Hating Remembrance Day in London

Soldiers in the trenches. World War I.

I have never seen such an ahistorical marker of a historical event as Remembrance Day in London. Remembrance Day has never been about intellectual debates. It is a solemn holiday that is marked by macabre displays of poppies and moments of silence. Still though, it is bewildering to be in this city while British elites use the holiday to push a deeply cynical agenda. Rather than reflecting on the horrors of a war that devastated Europe, and destroyed the global order, many of them seem intense on using the centennial as blatant propaganda that glorifies conflict.

This is most apparent in the intense nationalism that has been present in many of the events. For instance, the Tower of London is currently surrounded by an exhibit called Blood Swept Lands and Seas of Red, which has featured 888 246 ceramic poppies that have slowly filled the Tower moat. That number was chosen because it is the number of British soldiers that died in the war: at least, this is the spin that the display has been given. I was bewildered by the decision, if only because the United Kingdom did not only command British soldiers during World War I. It called on millions of soldiers from across the British Empire, who are suddenly erased in an artistic display that supposedly gives a voice to every soldier that fought.

The irony, of course, is that although the display pushes out non-UK combatants, it actually uses an artistic device (the poppy) that has become a Remembrance Day staple as a result of the poem In Flanders Fields by Lieutenant Colonel John McCrae. McCrae wrote the poem while deployed in France, and importantly, he was Canadian. As a result, he is not seen as having a poppy that is represented in the 888 246 currently floating outside the Tower of London. The poem he wrote has been appropriated into British identity, yet his death in service of the British Empire has been completely pushed out of the narrative. Although the statistic from the Commonwealth Graves Commission is supposedly international, page 45 of the report shows that many colonies are excluded, including Canada, South Africa, and pre-partition India. Thus, the story attached to the memorial is much more narrow, and many soldiers are now only commemorated in niche celebrations like the Sikh commemoration at the School of Oriental and African Studies. Despite the fact that it was a “World” War, the world is absent.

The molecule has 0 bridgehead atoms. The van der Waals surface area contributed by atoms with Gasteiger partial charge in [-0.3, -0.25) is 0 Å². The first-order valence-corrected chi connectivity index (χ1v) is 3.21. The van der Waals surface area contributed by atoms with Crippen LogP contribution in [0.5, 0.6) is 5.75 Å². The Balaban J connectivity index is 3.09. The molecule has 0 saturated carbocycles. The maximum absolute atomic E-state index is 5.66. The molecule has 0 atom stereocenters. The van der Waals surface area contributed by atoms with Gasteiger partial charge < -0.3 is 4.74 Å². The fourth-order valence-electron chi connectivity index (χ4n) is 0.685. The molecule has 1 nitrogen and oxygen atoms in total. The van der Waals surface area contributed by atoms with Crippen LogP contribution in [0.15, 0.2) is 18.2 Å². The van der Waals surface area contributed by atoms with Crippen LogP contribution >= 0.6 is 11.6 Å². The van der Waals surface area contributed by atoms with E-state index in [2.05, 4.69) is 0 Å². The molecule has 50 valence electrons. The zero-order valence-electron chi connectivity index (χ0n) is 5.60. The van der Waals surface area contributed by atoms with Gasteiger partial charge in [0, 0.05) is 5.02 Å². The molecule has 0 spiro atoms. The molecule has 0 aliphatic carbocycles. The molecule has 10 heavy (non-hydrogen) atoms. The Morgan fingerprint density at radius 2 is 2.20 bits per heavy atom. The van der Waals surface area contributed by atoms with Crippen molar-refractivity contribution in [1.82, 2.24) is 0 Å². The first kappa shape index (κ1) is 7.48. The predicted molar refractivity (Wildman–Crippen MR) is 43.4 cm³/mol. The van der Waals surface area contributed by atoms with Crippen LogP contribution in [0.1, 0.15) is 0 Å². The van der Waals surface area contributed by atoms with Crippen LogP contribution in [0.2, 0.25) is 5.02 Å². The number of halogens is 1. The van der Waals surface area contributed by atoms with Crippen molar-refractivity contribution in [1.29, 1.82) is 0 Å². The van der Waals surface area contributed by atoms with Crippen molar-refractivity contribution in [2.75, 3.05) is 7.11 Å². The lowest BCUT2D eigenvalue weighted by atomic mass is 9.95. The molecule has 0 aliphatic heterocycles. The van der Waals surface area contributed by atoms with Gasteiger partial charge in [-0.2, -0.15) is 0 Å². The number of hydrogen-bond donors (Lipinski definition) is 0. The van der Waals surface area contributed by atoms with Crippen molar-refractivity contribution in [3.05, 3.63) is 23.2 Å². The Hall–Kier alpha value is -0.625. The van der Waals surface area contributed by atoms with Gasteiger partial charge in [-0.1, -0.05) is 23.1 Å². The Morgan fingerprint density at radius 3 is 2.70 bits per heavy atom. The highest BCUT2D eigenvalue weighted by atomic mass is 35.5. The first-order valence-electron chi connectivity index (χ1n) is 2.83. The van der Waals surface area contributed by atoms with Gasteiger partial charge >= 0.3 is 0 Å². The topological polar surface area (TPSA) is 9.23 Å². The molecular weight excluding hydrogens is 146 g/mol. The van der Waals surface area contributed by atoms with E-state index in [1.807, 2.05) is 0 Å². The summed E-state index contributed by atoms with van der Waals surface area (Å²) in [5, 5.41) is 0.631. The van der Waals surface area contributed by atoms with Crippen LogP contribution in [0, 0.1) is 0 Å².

While the decision may seem harmless, it was motivated by a growing attitude that Remembrance Day means specifically remembering how Britain faced down the Kaizer and defended itself from tyranny. The revisionism goes on: suddenly, the soldiers who fought were also doing so out of principle and self-sacrifice, rather than being conscripted in the Military Service Act by 1916 and thrown into muddy trenches before dying while charging against machine guns in No Man’s Land. Propaganda like this is obviously being deployed in order to justify current policy in the War on Terror. The anniversary of the war’s declaration is being used as yet another platform for self-righteous proclamations about freedom and democracy. Politicizing ceremonies isn’t exactly new, but the danger is that these moves completely obfuscate what actually happened.

We cannot lose track of essential facts. The British Empire fought in World War I, not Britain as we know it today. It had no moral halo, and neither did any of its opponents. World War I was the end-result of decades of militarization, and growing tensions, between imperial leaders that were perfectly willing to sacrifice millions of lives for their own feudal regalia. I have frequently heard politicians in London speak emptily about the “honor” that British soldiers exhibited in the trenches. This misses the point completely: there was no honor in the trenches. World War I was absolute hell, and the bloodletting only stopped because of a last minute entry of the United States, and a militant labor movement that was forced to march on Moscow and Berlin in order to stop Europe from turning into a mausoleum. Otherwise, and despite how the German war-front had collapsed, monarchical cousins were more than prepared to devastate the continent until the bitter end.

If we forget that World War I was the first indisputably dishonorable war, that started and continued for absurd reasons, and permanently distorted the European social fabric, then we can’t understand why it was supposed to be “the War to end all Wars.” Remembrance Day is meant to mark the end of an apocalypse that damaged Europe severely enough to lay the foundations for the Holocaust and the rise of Fascism. It was supposed to remind us of the importance of avoiding impulsive and rash behavior because of the realities of what modern warfare can do. Clearly, the lesson was lost, and the fact that the War on Terror extolls the virtue of “flexing muscles” and bombing large portions of the planet has made this even more clear. It is still worth asking the obvious question though. If we have become so blind to history that we refuse to commemorate reality on Remembrance Day, then what exactly is stopping 1914 from ever happening again?


Photograph courtesy of Anders. Published under a Creative Commons License.

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